Cold comes back

Published: Wednesday, January 21, 2004 at 6:01 a.m.
Last Modified: Wednesday, January 21, 2004 at 12:45 a.m.
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Pamela Greenberg of Gainesville reacts to her golden retriever, Elliot, as he jumps for his stick at a park off of NW 6th Street in Tuesday's cool weather. Temperatures reached a high of 59 degrees Tuesday.

DOUG FINGER/The Gainesville Sun
After a warm weekend, Tuesday dawned cold and dry - part of a weather pattern that will keep North Florida cool all week.
Tuesday's high temperature was 59 degrees, while the average is 66, according to the National Weather Service in Jacksonville. The Weather Service issued a freeze warning for much of North Florida Tuesday night, including Alachua, Bradford, Columbia, Dixie, Gilchrist, Lafayette, Levy, Suwannee, Taylor and Union counties.
Temperatures were expected to reach a frosty 30 degrees this morning. After today's chilly start, temperatures will begin a slow warm-up, with highs in the lower 60s through Friday and lows in the mid-30s tonight and around 30 on Thursday night, according to the Weather Service.
But compared to the bitter weather in other states, this is nothing.
John Middlebrooks, formerly of Gainesville, moved to Ann Arbor, Mich., in 1995. It was 15 degrees there Tuesday afternoon and there was snow on the ground - but Middlebrooks said he likes it that way.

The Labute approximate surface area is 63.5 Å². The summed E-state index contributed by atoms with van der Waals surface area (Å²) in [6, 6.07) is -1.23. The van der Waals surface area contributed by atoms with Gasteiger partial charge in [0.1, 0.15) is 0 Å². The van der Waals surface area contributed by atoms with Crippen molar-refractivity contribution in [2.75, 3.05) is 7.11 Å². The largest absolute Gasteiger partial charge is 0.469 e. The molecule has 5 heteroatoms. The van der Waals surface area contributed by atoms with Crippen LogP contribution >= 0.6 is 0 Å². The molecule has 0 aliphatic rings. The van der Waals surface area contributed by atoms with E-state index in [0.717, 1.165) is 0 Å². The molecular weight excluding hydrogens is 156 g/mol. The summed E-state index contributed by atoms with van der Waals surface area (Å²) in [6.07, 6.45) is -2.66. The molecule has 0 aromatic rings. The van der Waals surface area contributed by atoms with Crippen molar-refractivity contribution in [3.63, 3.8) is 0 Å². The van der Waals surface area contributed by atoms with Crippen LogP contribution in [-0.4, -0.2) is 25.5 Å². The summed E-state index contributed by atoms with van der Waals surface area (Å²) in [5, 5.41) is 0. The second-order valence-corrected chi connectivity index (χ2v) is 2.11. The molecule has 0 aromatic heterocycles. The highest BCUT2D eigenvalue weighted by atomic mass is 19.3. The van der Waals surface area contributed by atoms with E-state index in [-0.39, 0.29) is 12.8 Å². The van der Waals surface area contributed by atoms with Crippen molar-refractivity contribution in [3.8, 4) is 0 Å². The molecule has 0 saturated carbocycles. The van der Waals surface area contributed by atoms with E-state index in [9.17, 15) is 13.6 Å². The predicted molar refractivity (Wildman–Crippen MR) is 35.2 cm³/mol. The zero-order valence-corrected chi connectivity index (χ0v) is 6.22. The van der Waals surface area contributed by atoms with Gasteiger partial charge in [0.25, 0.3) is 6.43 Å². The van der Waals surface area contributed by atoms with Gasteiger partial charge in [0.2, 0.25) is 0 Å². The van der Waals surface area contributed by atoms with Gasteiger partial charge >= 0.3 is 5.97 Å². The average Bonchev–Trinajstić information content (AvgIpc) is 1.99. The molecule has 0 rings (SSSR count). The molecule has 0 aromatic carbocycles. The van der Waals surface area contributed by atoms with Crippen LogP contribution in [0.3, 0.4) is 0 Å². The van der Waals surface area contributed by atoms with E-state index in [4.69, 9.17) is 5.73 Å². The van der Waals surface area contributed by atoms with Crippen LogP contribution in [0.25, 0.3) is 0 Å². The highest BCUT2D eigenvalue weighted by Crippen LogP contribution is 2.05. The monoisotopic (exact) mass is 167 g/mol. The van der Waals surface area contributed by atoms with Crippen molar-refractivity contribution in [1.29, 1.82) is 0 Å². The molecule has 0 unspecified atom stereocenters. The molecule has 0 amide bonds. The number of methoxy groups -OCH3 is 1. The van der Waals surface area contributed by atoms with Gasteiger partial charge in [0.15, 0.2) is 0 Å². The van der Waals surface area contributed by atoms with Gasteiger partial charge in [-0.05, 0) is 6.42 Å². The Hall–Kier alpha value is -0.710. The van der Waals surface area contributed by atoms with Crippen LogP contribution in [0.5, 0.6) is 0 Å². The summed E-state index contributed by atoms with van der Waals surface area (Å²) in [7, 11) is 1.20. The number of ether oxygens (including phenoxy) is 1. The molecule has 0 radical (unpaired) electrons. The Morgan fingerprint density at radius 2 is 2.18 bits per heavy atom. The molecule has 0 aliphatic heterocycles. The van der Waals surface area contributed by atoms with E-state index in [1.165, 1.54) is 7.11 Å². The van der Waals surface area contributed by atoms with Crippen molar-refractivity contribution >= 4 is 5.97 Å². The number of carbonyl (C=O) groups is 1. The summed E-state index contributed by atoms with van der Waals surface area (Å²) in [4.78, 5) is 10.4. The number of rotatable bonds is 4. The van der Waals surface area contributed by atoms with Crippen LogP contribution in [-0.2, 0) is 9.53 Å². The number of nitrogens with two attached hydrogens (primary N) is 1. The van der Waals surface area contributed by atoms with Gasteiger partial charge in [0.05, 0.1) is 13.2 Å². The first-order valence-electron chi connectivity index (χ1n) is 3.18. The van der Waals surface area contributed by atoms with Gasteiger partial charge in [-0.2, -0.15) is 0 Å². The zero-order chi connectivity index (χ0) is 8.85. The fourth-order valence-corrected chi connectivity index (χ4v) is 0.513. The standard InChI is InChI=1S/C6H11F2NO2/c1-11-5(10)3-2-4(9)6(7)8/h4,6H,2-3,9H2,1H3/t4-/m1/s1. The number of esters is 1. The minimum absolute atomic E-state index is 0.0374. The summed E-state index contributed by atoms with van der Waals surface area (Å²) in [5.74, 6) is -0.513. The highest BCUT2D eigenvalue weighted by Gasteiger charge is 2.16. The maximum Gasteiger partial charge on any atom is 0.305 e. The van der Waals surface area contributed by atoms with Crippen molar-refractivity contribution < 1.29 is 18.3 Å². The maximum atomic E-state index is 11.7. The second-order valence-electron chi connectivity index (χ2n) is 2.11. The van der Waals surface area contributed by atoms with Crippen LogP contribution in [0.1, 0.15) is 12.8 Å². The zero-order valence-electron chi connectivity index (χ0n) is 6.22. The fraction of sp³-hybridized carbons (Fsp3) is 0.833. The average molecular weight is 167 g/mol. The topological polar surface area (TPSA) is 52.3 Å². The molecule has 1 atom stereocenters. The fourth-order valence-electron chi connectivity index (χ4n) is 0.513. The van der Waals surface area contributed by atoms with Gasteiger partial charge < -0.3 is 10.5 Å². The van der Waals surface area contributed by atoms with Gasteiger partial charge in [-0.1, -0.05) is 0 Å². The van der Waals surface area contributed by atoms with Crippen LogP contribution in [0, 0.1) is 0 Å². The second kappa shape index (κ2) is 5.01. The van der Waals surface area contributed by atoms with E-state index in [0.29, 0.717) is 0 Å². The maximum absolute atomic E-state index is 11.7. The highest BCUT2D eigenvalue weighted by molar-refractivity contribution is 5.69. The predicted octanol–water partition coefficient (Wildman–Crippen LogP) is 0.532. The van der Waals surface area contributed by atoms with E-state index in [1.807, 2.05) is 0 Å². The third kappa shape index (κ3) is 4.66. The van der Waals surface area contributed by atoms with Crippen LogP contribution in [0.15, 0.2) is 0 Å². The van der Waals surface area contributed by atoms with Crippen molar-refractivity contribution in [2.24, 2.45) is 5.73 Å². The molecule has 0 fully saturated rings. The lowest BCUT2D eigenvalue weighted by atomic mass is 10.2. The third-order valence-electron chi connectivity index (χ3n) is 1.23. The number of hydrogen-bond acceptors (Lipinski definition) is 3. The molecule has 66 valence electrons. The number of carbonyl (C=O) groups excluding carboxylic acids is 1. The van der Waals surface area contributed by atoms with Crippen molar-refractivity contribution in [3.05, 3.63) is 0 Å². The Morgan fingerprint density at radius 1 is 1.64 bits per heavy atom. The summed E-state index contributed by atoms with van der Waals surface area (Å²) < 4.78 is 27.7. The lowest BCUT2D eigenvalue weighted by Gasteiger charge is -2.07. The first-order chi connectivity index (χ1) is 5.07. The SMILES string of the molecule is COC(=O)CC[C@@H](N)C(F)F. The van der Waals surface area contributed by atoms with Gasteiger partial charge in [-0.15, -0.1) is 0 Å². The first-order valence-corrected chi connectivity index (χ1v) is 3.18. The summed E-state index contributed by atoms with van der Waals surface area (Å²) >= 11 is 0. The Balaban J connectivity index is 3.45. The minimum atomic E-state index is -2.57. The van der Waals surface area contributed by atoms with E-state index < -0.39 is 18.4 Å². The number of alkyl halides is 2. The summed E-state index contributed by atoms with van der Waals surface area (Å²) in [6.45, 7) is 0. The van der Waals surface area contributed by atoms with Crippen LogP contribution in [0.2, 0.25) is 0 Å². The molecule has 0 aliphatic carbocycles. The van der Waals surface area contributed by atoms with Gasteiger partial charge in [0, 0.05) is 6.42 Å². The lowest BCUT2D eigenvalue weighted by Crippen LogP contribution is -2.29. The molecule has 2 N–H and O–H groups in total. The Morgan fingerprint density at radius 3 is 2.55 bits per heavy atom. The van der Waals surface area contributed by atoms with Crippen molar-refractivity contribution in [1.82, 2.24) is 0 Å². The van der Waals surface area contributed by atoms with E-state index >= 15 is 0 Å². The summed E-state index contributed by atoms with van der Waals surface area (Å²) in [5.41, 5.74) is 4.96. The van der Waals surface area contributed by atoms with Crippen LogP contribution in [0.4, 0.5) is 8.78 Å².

"I couldn't stand the heat in Gainesville," said Middlebrooks, a professor at the University of Michigan. "I used to like January and February in Florida."
Northerners adapt to the colder weather, said David Hackett, a sales manager at Sound Ideas. Hackett, who moved to Gainesville in 2002 from Hudson, N.H., remembered camping in the mountains a couple years ago with no tent.
"It was 15 degrees with a wind chill of -10," said Hackett, who brought along a sleeping bag that keeps people warm in temperatures down to -30. "I was actually hot in there."
Hackett said although he is used to cold weather, he finds Gainesville's winters damp and uncomfortable.
One Gainesville resident who longs for the northern chill is Gainesville Police Sgt. Keith Kameg.
Kameg, who grew up in Michigan, plans to return there someday.
"Ultimately, when I retire I want to go back to the four seasons," Kameg said. "This is my favorite time of year. It's actually depressing when it's warm during the one or two months of the year it's supposed to be cold."
Unfortunately for Kameg, temperatures are expected to warm up by early next week, with highs in the lower 70s on Monday.
High temperatures in the teens to mid-20s are expected in Michigan this week, with lows in the single digits and snow likely all week.

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